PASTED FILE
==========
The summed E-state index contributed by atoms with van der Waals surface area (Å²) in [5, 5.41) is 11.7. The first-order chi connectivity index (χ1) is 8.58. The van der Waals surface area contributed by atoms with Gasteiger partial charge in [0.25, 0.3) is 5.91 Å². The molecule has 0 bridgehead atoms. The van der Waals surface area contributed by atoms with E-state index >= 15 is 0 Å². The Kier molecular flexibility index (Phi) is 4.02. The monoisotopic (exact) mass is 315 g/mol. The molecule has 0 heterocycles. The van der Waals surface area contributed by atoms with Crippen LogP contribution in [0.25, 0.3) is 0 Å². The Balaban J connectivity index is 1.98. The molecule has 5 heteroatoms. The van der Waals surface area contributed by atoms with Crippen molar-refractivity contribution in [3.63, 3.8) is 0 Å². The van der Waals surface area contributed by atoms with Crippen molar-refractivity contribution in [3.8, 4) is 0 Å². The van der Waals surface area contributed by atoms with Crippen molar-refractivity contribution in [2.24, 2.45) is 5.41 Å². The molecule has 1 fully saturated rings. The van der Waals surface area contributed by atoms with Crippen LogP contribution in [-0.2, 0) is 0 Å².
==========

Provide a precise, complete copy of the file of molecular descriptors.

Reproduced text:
The summed E-state index contributed by atoms with van der Waals surface area (Å²) in [5, 5.41) is 11.7. The first-order chi connectivity index (χ1) is 8.58. The van der Waals surface area contributed by atoms with Gasteiger partial charge in [0.25, 0.3) is 5.91 Å². The molecule has 0 bridgehead atoms. The van der Waals surface area contributed by atoms with E-state index >= 15 is 0 Å². The Kier molecular flexibility index (Phi) is 4.02. The monoisotopic (exact) mass is 315 g/mol. The molecule has 0 heterocycles. The van der Waals surface area contributed by atoms with Crippen LogP contribution in [0.25, 0.3) is 0 Å². The Balaban J connectivity index is 1.98. The molecule has 5 heteroatoms. The van der Waals surface area contributed by atoms with Crippen molar-refractivity contribution in [3.63, 3.8) is 0 Å². The van der Waals surface area contributed by atoms with Crippen molar-refractivity contribution in [3.8, 4) is 0 Å². The van der Waals surface area contributed by atoms with Crippen molar-refractivity contribution in [2.24, 2.45) is 5.41 Å². The molecule has 1 fully saturated rings. The van der Waals surface area contributed by atoms with Crippen LogP contribution in [-0.2, 0) is 0 Å².